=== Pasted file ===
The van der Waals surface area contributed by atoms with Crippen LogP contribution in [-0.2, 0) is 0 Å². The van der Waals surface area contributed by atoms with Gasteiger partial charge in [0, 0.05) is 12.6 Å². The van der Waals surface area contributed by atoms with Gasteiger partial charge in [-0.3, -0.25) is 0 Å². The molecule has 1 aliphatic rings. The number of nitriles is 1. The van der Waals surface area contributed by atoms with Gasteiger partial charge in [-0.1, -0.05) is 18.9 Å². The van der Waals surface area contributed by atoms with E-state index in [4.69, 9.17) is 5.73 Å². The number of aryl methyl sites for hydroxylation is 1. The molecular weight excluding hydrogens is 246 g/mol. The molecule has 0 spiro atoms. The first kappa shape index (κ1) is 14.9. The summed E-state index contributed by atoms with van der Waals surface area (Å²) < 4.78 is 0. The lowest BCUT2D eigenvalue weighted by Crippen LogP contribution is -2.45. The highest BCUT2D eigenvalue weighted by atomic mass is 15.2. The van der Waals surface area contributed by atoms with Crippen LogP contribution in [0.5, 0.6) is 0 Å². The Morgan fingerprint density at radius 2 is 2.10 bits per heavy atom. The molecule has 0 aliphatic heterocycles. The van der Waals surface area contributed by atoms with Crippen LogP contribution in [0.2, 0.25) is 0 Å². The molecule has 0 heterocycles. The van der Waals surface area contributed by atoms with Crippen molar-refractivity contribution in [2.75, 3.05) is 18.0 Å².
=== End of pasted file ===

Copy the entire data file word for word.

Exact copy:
The van der Waals surface area contributed by atoms with Crippen LogP contribution in [-0.2, 0) is 0 Å². The van der Waals surface area contributed by atoms with Gasteiger partial charge in [0, 0.05) is 12.6 Å². The van der Waals surface area contributed by atoms with Gasteiger partial charge in [-0.3, -0.25) is 0 Å². The molecule has 1 aliphatic rings. The number of nitriles is 1. The van der Waals surface area contributed by atoms with Gasteiger partial charge in [-0.1, -0.05) is 18.9 Å². The van der Waals surface area contributed by atoms with E-state index in [4.69, 9.17) is 5.73 Å². The number of aryl methyl sites for hydroxylation is 1. The molecular weight excluding hydrogens is 246 g/mol. The molecule has 0 spiro atoms. The first kappa shape index (κ1) is 14.9. The summed E-state index contributed by atoms with van der Waals surface area (Å²) < 4.78 is 0. The lowest BCUT2D eigenvalue weighted by Crippen LogP contribution is -2.45. The highest BCUT2D eigenvalue weighted by atomic mass is 15.2. The van der Waals surface area contributed by atoms with Crippen LogP contribution in [0.5, 0.6) is 0 Å². The Morgan fingerprint density at radius 2 is 2.10 bits per heavy atom. The molecule has 0 aliphatic heterocycles. The van der Waals surface area contributed by atoms with Crippen LogP contribution in [0.2, 0.25) is 0 Å². The molecule has 0 heterocycles. The van der Waals surface area contributed by atoms with Crippen molar-refractivity contribution in [2.75, 3.05) is 18.0 Å².